Father of a baby with a cleft lip: I was told to give my baby the water from my late brother’s soaked clothes

Emmanuel Okeh, from Igwelede Ohangbo in Ohaukwu Local Government Area in Ebonyi State, whose wife gave birth to a baby with cleft lip and palate, recounted his ordeal while seeking a solution the condition of the baby.

In an interview with Tribune Online in Abakaliki, the state capital, he revealed how he was advised to soak his late brother’s clothes and feed the baby with water for three days so that she be healed.

The 28-year-old who is a driver said he did not obey the instruction but decided to take the baby to hospital for plastic surgery which he said was successful.

He noted that he was very happy that his daughter is now like every other normal child in the world after the operation and thanked God for the success of the operation.

He said: “When I heard that my wife had given birth I was very happy so I rushed to the hospital with joy in my heart. But when I saw my baby, I was shocked, I started wondering how my wife gave birth to such a baby.

“I then thought it might be my sin, but a nurse came to me and said it was not my sin, but a problem. I asked him what could be the cause. She told me it was the medicine my wife took while she was pregnant, but she couldn’t explain further. After a while, I thanked God for the successful delivery.

“That’s when we were directed to Nenwi Teaching Hospital in Anambra State where they could explain very well what we should do.

“I am a simple person, when people came to see my wife, they were introduced to the baby like this and they started giving me advice on what to do. In fact, some told me that it was my late brother who had an accident and died who came back with scars.

“I disagreed with them because I didn’t offend my late brother and if it’s a reality that he can come back to life he’s supposed to come in a way that if I see, I will be happy and not sad and be asking questions to God.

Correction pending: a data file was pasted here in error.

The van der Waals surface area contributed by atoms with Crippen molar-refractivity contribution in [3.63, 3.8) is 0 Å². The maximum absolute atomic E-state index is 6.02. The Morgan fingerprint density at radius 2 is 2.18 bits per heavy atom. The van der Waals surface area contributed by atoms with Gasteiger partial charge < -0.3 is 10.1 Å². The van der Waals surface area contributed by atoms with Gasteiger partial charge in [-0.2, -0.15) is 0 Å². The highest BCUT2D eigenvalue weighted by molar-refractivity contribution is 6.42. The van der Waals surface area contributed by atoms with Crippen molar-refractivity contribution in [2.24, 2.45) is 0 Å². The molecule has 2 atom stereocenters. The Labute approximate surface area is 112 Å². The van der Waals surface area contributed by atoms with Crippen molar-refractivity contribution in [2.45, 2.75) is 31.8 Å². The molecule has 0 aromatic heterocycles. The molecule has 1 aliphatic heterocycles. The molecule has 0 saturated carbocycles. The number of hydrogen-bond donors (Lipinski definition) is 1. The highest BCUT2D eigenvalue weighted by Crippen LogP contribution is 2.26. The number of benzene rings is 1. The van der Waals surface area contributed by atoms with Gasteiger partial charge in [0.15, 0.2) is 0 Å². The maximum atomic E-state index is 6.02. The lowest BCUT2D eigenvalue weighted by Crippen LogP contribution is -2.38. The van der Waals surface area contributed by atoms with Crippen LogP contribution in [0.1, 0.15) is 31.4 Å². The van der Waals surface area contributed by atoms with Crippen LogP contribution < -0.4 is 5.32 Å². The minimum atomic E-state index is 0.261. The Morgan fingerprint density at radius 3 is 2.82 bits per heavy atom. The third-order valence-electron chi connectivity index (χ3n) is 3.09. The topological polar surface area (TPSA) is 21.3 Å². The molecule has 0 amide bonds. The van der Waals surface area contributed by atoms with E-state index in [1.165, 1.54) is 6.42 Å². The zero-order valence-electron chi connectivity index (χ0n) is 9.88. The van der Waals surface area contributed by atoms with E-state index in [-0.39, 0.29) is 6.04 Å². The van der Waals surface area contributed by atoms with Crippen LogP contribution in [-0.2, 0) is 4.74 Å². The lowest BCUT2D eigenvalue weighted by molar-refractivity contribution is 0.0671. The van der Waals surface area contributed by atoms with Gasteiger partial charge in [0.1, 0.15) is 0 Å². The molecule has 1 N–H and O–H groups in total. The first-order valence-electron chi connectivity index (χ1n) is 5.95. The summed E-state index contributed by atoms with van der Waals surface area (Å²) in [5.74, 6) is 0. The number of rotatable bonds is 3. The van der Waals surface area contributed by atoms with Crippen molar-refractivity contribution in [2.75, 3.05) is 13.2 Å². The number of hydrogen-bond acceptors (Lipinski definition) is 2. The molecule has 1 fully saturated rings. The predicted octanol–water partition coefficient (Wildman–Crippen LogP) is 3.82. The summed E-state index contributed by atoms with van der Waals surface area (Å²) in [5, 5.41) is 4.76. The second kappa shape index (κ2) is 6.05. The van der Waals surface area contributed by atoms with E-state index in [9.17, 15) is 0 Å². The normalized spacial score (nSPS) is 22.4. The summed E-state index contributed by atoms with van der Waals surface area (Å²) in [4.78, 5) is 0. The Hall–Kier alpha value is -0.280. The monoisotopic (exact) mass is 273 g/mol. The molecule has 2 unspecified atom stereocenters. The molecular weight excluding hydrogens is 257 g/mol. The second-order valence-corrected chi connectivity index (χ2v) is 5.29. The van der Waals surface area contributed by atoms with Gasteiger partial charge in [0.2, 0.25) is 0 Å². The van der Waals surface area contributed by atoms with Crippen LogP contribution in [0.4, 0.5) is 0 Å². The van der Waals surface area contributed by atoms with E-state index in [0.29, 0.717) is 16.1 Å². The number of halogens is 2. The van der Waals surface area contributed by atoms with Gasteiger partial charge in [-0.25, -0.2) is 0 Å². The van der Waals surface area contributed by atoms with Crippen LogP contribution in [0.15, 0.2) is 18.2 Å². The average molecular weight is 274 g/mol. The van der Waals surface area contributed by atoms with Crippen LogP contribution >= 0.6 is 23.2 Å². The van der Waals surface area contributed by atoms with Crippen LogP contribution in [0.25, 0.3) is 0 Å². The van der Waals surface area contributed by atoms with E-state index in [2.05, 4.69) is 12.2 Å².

“Some also advised to go get my late brother’s clothes and start using them to make my daughter’s lips meet, but I refused.

“They said I’m stubborn and I don’t have faith, but I told them I’ll only have faith in what will work.

“Some of my friends were telling me the baby wasn’t mine that my baby had been changed in the hospital but I refused to believe it.

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“Some people asked me if it was me impregnating my wife and I said yes.

“Some said my wife was possessed but I didn’t listen to them because I know my wife.

“I called my mother and explained everything to her, so she told me to bring the child to the village. When my mother insisted that I take the baby home and I refused, she came by herself and took us home.

“I thank God that my mother and my in-laws are Christians. They didn’t say what they had in mind. Rather, they were looking for a solution.

“Some people whose children had such cases referred us to AE-FUTHA. The doctor assured us that the plastic surgery will be done for free with the support of SMILETRAIN but we would have to come and go.

“After all that has been said and done, the operation was successful and my baby is now normal.

“My God reward SMILETRAIN for putting smiles on our faces. This state of health of my baby had weakened me physically, financially and mentally. I no longer go to work to avoid my wife thinking. It is not what my wife looked like before she gave birth to our daughter, but I thank God who wiped away our tears.

“When I told some of them that my baby was going to have plastic surgery, they said that I was stubborn and hadn’t listened to their advice to go to the village and bring what that my late brother used and soak it in water and give my baby two days three days the cleft lip will close.

“After the operation I told them that my daughter’s operation was successful and she is fine now, some of them were shocked saying that was not true while others said they would believe me when they saw my daughter; while some thanked God with me.

Mr. Emmanuel, however, thanked Smile Train, a non-governmental organization, for providing and financing the operation.

Christine E. Phillips